the psychology of 2014: understanding protests, ice buckets, taylor swift and more

by:Changda     2020-06-14
From stupidity to seriousness, Troy Campbell of Duke University\'s advanced post-event analysis center discussed the five highlights of 2014 with the \"advanced post-event analysis\" of psychology.
1. The birth of modern charity has dominated Facebook for several weeks. -
From your high school girlfriend to your college roommate to your big family, everyone seems to be joining in.
The trend is sweeping across the country, but the question remains: why is the ALS ice bucket challenge so successful?
The ALS Ice Bucket Challenge shows that successful philanthropy is more than just altruism.
The pressure of social donations is very high, so is self-donation.
Service desires look smart, cool, and sometimes even sexy on social media.
This viral phenomenon vividly shows how most charities succeed: through altruistic, social pressure, and selfish cocktails.
Anonymous donors, donors caused by guilt, and donors who promised to highlight their names on the wall have always existed.
For those who tend to social media, some donors may want to donate or promote in order to post their faces on Facebook.
So, how should we deal with the success of the ice bucket challenge?
Praise or opposition?
The ALS Ice Bucket Challenge is not perfect, and that\'s for sure, because some people take the challenge because of the \"wrong reason\" and donate it out of proportion to a charity or just maybe
But many times we make perfection the enemy of good.
Especially in charity).
Moreover, as psychological research has always proved, when humans are far from perfect, we often expect charity activities to be perfect.
Despite the flaws of this phenomenon, no one interested in charity or human behavior can ignore the ice bucket challenge to teach us how to create a virus and powerful, though imperfect, the charity movement, when the donor is always selfless, part from the crowd
Part of followers and narcissism.
Happy Farrell\'s summer hit, Happy, is Spotify\'s number one song this year, and of course it seems that Americans are starting to care more and more about becoming happier.
Three widely disseminated and reported scientific findings this year helped us understand how to be as happy as Farrell\'s songs. I -Experiences.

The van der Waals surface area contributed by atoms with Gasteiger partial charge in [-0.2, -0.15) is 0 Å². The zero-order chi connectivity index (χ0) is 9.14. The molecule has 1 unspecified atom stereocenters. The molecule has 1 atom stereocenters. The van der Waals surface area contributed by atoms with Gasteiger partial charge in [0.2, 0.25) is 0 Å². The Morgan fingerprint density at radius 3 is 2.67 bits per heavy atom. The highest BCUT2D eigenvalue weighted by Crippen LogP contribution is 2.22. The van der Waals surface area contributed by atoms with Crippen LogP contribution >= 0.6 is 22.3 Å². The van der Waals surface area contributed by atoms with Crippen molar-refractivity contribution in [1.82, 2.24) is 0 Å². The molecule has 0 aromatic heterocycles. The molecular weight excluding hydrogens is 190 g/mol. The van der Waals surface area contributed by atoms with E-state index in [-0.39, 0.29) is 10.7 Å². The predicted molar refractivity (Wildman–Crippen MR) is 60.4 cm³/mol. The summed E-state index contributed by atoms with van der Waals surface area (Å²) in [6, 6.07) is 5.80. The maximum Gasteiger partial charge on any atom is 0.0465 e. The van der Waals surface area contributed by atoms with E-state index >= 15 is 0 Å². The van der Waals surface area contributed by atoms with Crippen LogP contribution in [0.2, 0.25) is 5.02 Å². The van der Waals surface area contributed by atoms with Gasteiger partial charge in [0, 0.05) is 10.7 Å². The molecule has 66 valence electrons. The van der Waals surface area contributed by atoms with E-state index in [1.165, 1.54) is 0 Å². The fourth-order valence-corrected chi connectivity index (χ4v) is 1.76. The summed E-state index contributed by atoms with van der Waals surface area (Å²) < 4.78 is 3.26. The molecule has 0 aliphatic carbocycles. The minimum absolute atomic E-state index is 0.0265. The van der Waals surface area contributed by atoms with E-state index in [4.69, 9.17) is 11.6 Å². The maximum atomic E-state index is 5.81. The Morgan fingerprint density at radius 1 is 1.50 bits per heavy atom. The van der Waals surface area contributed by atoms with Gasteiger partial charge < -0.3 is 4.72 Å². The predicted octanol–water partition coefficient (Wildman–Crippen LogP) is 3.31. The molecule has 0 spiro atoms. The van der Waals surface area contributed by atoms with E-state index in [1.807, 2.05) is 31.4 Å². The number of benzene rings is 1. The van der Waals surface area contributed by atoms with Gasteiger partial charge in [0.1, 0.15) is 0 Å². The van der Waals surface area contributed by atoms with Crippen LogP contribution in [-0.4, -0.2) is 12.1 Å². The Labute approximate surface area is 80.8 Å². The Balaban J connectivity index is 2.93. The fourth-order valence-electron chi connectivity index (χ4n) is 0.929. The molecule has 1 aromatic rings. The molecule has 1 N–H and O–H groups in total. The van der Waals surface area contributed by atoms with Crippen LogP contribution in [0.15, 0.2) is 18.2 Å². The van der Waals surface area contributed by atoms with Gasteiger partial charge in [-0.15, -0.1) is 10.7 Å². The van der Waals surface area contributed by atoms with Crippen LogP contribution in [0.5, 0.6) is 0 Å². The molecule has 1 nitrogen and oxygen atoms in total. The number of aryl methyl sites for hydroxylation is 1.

The mantra of this year\'s happiness research is: if you want to be happy, you should not spend money on material and yourself, but instead, you should spend money on the experience and the people around you.
Amit Kumar and others have shown that experiential purchases provide us with more anticipated happiness, higher long-term happiness and better social connections than material purchases.
Lalin Anik also shows from our center that giving others can not only improve happiness, but also productivity.
As recent research has shown, giving is better than receiving. II -Meaning.
Modern research has gone beyond the feeling of being happy or enjoying it, exploring deeper issues such as finding the meaning of life, the sense of purpose and the values we hold.
Having children can be an incredible source of stress, for example, but it also shows that it makes more sense to make adult life.
Some of this year\'s scientific papers explore ways of getting happiness and meaning that sometimes require a slightly different path. III -Differences.
It\'s important to remember that things that make you happy don\'t always make others happy, and Ed O\'Brien, me and our colleagues have discovered something that people often don\'t realize this year.
This year the scientific community gave examples of differences between people.
Amit Bhattacharjee and Cassie Mogilner are a vivid example of what they find young and old people eager for different types of happiness.
Young people are eager for happy moments. e. g.
Meet favorite celebrities)
The elderly desire more daily happiness (e. g.
Relax with relatives.
I recently wrote how I learned this, and when my grandfather sweetly explained to me how chaotic he was with his wife, it made him happier than anything else.
Today, people want natural ingredients in all aspects of life.
People want to be on their food, their local products, and even on their favorite TV shows. Well-
Developed roles, defects, and so on are becoming trademarks of prime-time cable TV.
All we need to do is take a look at the amazing success of a drama like Louis CK\'s \"Louis\" and Lena Dunham\'s \"Girl\", \"destruction\" or a new era sitcom.
These show that there is a new real self-currency
An expression of your own defects and an honest statement.
From food to entertainment to beauty, reality is a huge driving force.
\"At the psychology conference, one can already see that authenticity is one of the next big topics in Consumer Science.